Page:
Dysphoria FAQs


GENDER DYSPHORIA is the distress or discomfort that arises from the incongruence of one’s assigned gender at birth and one’s gender identity. Gender dysphoria is categorized under the DSM-V as a mental disorder as it incurs stress and discomfort to the person experiencing it. Older versions of the DSM (III and IV) used the terms ‘transsexualism’ and ‘gender identity disorder’, which both pathologize the actual transgender identity itself. The DSM-V aims to separate the distress (the gender dysphoria) which can be a disorder, from the identity of the person (the actual being transgender), which is NOT a disorder.

A Little History —

1980, DSM-III: Transsexualism was first included as a mental disorder, classifying people who struggled with “Gender Identity Disorder”(GID) as mentally ill. Individuals were also classified by sexuality –“homosexual”, “heterosexual”, and “asexual.”

1994, DSM-IV: Gender Identity Disorder (GID) replaced Transsexualism. Individuals were categorized by “attracted to males”, “attracted to females”, “attracted to both”, and “attracted to neither.”

2012, DSM-V: Gender Dysphoria replaced GID, and people with gender dysphoria are no longer classified by sexuality.

Note: DSM = Diagnostical and Statistical Manual of Mental Disorders. The mostly widely used resource to diagnose mental illness.

Learn more about gender dysphoria here:

Here are several questions from folks I’ve gotten over the years about dysphoria along with my answers!

What is gender dysphoria like for you?

Dysphoria has been a journey for me. I think a lot of it was rooted in recognizing myself in the mirror and how I felt in my body. I didn’t ever care so much about what others thought about it and how they saw me, although I’m human and social. It’s not other people didn’t/don’t matter, it’s more that I cared more about how I felt about my body in the shower by myself than I did as I lined up next to people. I think the word that resonates the most with me is incongruence. I felt incongruent with my body. When I went through female puberty and my body began screaming ‘woman’ as I simultaneously watched my brother grow into his manhood, I felt incongruent. Transitioning has felt like growing into myself.

What do you do when you get misgendered (if applicable)? How do you go about resolving these kind of situations? Do you get affected by people’s response to your gender in the bathroom/lock room time at public spaces?

So here’s my thing about pronouns. They’re really more about how other people box you than who you actually are. And I think this is a really important perspective shift that can greatly help trans people, especially those of us who are just beginning transitioning or don’t pass as the gender we identify as for whatever other reason. If someone called me female pronouns, it was because something about me checked off something on that person’s list of ‘female’ – and this does not mean that I am female. Pronouns, at least in public, are about recognition of presentation and not about who you actually are. All of this is to say that pronouns are important, but you can’t let them define you. You define you. I definitely had moments when being called female pronouns really hurt, but for the most part I tried to recognize it was about their definition of ‘female’ than who I actually was. Consequently, I didn’t always correct people. It depended on what the situation was. I hope this makes sense!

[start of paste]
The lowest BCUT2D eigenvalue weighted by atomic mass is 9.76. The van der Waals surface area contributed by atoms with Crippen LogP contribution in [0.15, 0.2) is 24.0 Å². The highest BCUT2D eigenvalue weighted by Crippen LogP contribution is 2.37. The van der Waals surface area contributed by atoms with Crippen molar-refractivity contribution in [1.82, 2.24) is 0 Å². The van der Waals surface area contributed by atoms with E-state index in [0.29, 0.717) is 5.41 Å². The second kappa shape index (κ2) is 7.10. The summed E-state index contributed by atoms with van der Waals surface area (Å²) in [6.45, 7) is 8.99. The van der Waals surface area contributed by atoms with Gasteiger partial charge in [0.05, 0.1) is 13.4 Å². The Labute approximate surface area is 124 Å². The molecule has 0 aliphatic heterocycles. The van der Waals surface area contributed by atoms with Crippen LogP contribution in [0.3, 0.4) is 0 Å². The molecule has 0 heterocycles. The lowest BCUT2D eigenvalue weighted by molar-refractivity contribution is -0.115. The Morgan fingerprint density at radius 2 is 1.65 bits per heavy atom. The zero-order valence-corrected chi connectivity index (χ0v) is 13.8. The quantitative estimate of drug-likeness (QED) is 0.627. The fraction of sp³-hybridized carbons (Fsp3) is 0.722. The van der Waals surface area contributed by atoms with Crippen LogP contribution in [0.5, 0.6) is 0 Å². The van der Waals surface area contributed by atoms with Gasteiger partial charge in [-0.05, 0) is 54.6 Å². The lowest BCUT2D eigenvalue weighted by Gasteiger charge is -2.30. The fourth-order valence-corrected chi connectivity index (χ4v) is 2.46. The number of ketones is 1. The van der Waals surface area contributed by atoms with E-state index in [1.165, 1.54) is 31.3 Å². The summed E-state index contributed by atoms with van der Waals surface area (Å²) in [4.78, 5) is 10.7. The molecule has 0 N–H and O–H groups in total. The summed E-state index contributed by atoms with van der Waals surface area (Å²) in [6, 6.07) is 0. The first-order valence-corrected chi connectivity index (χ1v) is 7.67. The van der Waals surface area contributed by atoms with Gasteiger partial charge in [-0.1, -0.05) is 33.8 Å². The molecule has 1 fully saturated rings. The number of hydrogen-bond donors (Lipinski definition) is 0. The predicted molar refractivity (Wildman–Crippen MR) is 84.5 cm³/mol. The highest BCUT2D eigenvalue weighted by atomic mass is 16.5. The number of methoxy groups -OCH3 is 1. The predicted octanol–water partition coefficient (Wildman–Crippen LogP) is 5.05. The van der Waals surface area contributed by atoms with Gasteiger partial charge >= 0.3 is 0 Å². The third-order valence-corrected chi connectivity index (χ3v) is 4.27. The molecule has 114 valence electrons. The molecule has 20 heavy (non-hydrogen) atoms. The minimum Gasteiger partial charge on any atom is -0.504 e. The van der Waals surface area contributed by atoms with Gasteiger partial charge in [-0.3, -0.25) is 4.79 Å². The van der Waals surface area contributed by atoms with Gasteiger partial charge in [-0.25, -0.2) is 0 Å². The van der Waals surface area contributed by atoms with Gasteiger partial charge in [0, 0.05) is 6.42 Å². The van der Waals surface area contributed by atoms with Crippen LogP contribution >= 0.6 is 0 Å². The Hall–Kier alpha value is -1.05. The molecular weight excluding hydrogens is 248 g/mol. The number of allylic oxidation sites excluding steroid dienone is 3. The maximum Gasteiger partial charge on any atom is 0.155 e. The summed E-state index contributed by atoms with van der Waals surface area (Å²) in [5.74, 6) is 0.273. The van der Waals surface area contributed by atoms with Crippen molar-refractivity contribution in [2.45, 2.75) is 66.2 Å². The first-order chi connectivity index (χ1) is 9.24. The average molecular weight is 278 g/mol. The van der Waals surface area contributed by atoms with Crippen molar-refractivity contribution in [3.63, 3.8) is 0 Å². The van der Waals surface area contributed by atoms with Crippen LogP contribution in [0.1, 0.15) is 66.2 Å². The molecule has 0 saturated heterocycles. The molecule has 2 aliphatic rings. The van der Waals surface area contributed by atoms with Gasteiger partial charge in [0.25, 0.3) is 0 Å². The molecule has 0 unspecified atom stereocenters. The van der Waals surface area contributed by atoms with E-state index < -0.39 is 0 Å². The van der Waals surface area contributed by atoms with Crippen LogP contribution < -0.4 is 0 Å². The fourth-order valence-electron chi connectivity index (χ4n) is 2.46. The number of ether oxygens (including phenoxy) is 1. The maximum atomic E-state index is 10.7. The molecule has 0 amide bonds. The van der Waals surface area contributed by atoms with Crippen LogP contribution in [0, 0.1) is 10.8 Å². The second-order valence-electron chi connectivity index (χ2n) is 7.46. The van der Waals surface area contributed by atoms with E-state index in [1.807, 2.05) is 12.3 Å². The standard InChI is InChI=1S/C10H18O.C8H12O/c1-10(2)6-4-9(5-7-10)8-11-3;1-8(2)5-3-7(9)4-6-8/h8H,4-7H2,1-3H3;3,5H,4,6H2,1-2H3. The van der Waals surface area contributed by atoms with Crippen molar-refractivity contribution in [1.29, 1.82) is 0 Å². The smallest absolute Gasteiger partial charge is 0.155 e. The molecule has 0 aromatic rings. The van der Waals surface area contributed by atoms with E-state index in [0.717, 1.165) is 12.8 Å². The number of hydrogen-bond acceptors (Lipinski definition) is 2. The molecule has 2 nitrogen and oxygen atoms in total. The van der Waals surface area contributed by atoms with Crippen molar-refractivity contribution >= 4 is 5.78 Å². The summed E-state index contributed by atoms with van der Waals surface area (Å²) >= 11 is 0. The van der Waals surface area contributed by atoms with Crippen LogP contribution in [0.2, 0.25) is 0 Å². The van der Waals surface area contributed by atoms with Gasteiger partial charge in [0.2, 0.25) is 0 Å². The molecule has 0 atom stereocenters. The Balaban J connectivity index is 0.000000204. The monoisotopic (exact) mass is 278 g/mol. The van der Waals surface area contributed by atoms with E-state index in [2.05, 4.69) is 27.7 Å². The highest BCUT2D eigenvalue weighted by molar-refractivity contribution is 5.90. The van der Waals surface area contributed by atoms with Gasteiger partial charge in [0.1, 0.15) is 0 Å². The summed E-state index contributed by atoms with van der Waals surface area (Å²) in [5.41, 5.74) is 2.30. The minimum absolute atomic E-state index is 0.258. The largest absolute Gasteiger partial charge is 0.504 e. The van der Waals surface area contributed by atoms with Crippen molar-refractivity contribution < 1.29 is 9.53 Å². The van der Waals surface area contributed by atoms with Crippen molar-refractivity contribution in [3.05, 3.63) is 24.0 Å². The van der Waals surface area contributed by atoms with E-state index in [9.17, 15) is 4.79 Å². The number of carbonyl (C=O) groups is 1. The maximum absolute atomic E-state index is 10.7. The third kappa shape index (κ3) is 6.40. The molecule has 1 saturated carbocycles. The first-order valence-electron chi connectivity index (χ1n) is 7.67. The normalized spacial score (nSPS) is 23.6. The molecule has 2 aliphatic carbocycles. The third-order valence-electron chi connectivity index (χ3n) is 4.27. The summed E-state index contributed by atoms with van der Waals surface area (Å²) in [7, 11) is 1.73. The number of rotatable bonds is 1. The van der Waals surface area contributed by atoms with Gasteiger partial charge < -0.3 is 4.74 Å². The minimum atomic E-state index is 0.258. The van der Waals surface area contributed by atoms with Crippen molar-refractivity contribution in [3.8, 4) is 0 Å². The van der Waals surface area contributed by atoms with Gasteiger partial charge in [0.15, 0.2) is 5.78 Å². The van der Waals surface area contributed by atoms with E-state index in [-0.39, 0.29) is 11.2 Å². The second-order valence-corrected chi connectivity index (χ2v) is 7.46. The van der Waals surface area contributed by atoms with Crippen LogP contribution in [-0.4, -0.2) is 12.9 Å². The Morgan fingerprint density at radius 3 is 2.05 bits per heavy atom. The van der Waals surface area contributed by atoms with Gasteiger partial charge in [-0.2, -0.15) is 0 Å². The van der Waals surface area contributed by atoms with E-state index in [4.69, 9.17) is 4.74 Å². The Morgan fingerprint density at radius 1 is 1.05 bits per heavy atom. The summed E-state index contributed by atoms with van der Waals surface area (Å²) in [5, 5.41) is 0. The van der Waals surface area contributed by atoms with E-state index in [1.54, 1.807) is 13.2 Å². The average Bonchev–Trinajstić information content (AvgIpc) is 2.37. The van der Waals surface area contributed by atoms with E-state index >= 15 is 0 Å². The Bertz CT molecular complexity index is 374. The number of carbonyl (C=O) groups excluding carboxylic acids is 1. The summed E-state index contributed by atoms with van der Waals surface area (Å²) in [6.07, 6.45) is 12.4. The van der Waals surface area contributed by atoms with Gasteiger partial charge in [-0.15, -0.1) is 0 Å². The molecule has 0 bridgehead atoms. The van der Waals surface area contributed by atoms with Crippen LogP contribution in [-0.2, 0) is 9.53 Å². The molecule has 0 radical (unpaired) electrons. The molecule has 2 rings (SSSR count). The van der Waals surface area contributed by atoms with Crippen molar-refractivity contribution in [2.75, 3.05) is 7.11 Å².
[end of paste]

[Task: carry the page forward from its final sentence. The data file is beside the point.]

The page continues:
The following person, assigned female at birth, gave me background about their being an athlete on a sports team, worrying that if they came out, their experience on the team might be tainted by constantly having to explain themselves. This person then asked:

Do I come out as nonbinary and risk having to explain myself to everyone or do I just wait until I graduate? I feel like I might be giving something up if I come out.

  1. You do not owe your identity or an explanation of your identity to anyone, including your teammates.
  2. That said, it is often hard to navigate friendships without explaining oneself in these moments because our friends care about us and want to understand.
  3. Still, that said, you can always point folks to other resources so you don’t have to explain everything. You can also explain in pieces and set up boundaries so that you don’t exhaust yourself. This might look like saying, “hey y’all, I really want you to understand where I’m coming from and I want to explain it to you sometime, but tonight I’m exhausted and sometimes explaining my identity can feel like having to prove it, so give me little time and I’ll get back to you/tell you tomorrow/next week,” you get the idea.
  4. If you don’t want to “rock the boat” (come out) that’s also totally okay. It doesn’t make you any less nonbinary.
  5. I hear you wincing at the terms “ladies” and “miss” – believe me, I feel that. But whether or not you come out, I think pronouns are worth thinking about. Here’s my thing with pronouns and misgendering during transition. (Transition just meaning a time of transition – coming out being one of those times. It doesn’t have to mean top surgery/T/something physical.) Pronouns that strangers and other people call you are really more about how other people box you than who you actually are. For me, this was a super important perspective shift that can helped me so much. And I think has helped other trans/nb folks I’ve talked to, especially those who are just beginning transitioning or don’t pass as the gender they identify as for whatever other reason. In the past, if someone called me female pronouns, it was because something about me checked off something on that person’s list of ‘female’ – and this does not mean that I am Pronouns, at least in public, are about recognition of presentation and not about who you actually are. All of this is to say that pronouns are important, but you can’t let them define you. You define you. I definitely had moments when being called female pronouns really hurt, so I’m not trying to invalidate the discomfort and pain you feel being referred to incorrectly. Misgendering is wrong, absolutely. But when I used to get misgendered often, I would do my best to remember that was about someone else’s definition and recognition of ‘female’ and not about my actual internal identity. So, as you work through this part in your life where you’re not sure about asking folks to change pronouns for you, I think it’s worth considering shifting perspective so that you can reduce that pain. I hope this makes sense! Please let me know if not!